Councillors quizzed police about the use of the class B drug at a meeting where they were updated about work to tackle drug taking in the resort.
Minutes from the meeting of the adult social care and health scrutiny committee held on May 11, say concerns were raised "that smoking cannabis was very visible and that it could often be smelled around the town centre, on the promenade and even in residential neighbourhoods."
Detective Chief Superintendent Sue Clarke, of Lancashire Constabulary, told councillors balance had to be achieved between tackling the problem and ensuring young people were not brought into the criminal justice system unnecessarily.
The minutes add "investment had been made to educate young people on the dangers of cannabis use and understand the reasons behind why they were using it. It was noted however, that there was a certain level of social acceptability regarding its use."
There are fears cannabis use can lead to stronger drug taking.
A police raid of premises at an undisclosed address in Blackpool in March this year uncovered more than 1,200 cannabis plants growing in pots.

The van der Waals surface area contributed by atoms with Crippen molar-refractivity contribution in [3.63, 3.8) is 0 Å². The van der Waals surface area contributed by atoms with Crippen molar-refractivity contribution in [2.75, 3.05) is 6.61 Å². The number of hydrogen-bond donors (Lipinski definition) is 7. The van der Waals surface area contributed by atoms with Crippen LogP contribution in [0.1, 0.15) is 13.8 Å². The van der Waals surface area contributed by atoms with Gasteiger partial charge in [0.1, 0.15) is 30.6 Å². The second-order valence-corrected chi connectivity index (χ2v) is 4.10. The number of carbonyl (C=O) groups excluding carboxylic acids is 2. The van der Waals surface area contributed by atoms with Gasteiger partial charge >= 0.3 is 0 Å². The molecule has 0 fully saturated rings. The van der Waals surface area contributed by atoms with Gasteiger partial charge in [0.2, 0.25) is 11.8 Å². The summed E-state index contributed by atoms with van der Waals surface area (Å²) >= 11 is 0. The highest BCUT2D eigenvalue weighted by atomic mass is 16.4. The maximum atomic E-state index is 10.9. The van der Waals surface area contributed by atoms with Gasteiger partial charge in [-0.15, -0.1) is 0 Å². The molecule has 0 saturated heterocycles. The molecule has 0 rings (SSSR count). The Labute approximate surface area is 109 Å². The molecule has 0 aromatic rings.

The discovery came less than a month after another cannabis farm with 520 plants was busted in the Foxhall Square area of the town and a similar sized operation was shut down in January in Lonsdale Road.
Blackpool has the highest rate of drug related deaths in England, with a rate of 22.1 per 100,000 which is four times higher than the England average of five per 100,000.
The committee has been carrying out ongoing inquiries into the high level of drug deaths in the resort.
A panel led by the police was set up in May 2019 and has set out an action plan to "understand the drivers behind problematic heroin, crack and relateddrug misuse to gain a better understanding of why there have been increases in drug related deaths".
The £5m Home Office funded Blackpool ADDER (Addiction, Diversion, Disruption, Enforcement and Recovery) project was launched in January 2021.
Up until March this year it had led to more than 200 arrests in the town for drug possession and trafficking offences, helped break up drugs gangs and stopped the exploitation of vulnerable people.
More than 600 people have also been helped into treatment for substance misuse, giving them chance to recover and move towards more stable lives with their own homes and jobs.